Shrink Db / Reindex issue

Shrink Db / Reindex issue

Post by Adam Yos » Sat, 22 Mar 2003 21:50:04



I used the DBCC Reindex command to reindex a table the
other day.  It took 8 hours to reindex that table with 30
million records and 19 indexes.  Each index has the
padding set to the default of 0.  Before the reindex, the
database was about 32 GB.  After the reindex, the database
was 72 GB with 42 GB listed as "available space".  As a
result, our 80 GB drive has only 8 GB free.

Therefore, I used the DBCC ShrinkDatabase ( "DBCC
ShrinkDatabase (DbName, 10)" ) to remove all that extra
space.  The "shrink" has been running for 24 hours now.  
That does not seem right, but I don't want to stop it in
case it would be done any minute.

I am just looking for ideas on if I did something wrong or
if there may be a better option for shrinking the Db.  Any
thoughts?

Thank you,
Adam Yost

 
 
 

Shrink Db / Reindex issue

Post by Tibor Karasz » Sat, 22 Mar 2003 22:02:55


Just to make it clear. Was it the data or the transaction log files that grew large?

--
Tibor Karaszi, SQL Server MVP
For help on TSQL, please provide code we can execute in Query Analyzer


Quote:> I used the DBCC Reindex command to reindex a table the
> other day.  It took 8 hours to reindex that table with 30
> million records and 19 indexes.  Each index has the
> padding set to the default of 0.  Before the reindex, the
> database was about 32 GB.  After the reindex, the database
> was 72 GB with 42 GB listed as "available space".  As a
> result, our 80 GB drive has only 8 GB free.

> Therefore, I used the DBCC ShrinkDatabase ( "DBCC
> ShrinkDatabase (DbName, 10)" ) to remove all that extra
> space.  The "shrink" has been running for 24 hours now.
> That does not seem right, but I don't want to stop it in
> case it would be done any minute.

> I am just looking for ideas on if I did something wrong or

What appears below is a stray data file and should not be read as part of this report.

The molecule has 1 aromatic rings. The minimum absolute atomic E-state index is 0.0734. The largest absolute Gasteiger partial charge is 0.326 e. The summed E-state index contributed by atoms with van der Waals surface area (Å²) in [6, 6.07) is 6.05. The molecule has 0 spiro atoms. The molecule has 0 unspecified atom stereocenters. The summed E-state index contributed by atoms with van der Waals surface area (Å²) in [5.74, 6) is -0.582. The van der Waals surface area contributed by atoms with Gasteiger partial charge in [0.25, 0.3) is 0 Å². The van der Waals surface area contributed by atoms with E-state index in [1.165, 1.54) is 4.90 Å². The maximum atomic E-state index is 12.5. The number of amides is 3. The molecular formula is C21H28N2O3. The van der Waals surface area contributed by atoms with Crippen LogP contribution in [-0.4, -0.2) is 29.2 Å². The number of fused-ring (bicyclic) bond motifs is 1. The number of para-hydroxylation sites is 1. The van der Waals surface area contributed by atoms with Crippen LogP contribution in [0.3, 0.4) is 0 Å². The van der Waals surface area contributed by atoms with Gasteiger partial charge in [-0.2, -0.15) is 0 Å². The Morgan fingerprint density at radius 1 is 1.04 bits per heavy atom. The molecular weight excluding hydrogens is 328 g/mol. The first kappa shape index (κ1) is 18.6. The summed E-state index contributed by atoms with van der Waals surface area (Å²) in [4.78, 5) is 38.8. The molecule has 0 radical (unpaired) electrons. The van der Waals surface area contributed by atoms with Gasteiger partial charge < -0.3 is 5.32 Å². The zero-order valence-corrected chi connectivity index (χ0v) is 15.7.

> if there may be a better option for shrinking the Db.  Any
> thoughts?

> Thank you,
> Adam Yost


 
 
 

Shrink Db / Reindex issue

Post by Adam » Sat, 22 Mar 2003 22:24:58


It was the data file.

Quote:>-----Original Message-----
>Just to make it clear. Was it the data or the transaction

log files that grew large?

>--
>Tibor Karaszi, SQL Server MVP
>For help on TSQL, please provide code we can execute in
Query Analyzer



>> I used the DBCC Reindex command to reindex a table the
>> other day.  It took 8 hours to reindex that table with
30
>> million records and 19 indexes.  Each index has the
>> padding set to the default of 0.  Before the reindex,
the
>> database was about 32 GB.  After the reindex, the
database
>> was 72 GB with 42 GB listed as "available space".  As a
>> result, our 80 GB drive has only 8 GB free.

>> Therefore, I used the DBCC ShrinkDatabase ( "DBCC
>> ShrinkDatabase (DbName, 10)" ) to remove all that extra
>> space.  The "shrink" has been running for 24 hours now.
>> That does not seem right, but I don't want to stop it in
>> case it would be done any minute.

>> I am just looking for ideas on if I did something wrong
or
>> if there may be a better option for shrinking the Db.  
Any
>> thoughts?

>> Thank you,
>> Adam Yost

>.

 
 
 

Shrink Db / Reindex issue

Post by Tibor Karasz » Sat, 22 Mar 2003 22:37:00


Strange....

Thinking about it, SQL Server will allocate new storage for an index before it releases the old
storage. So you need space in the db. I would understand if you have one big table with a
clustered index (and perhaps a bunch of NC indexes). Still seems a bit high.

Also, I think that the shrink actually causes fragmentation (think pages shuffled here) so
jumping back and forth between extents might have become worse after the shrink. I assume that
SHOWCONTIG reports this type of fragmentation (but jumping pack and forth at row level is of
course much worse and that should not be affected by a shrink).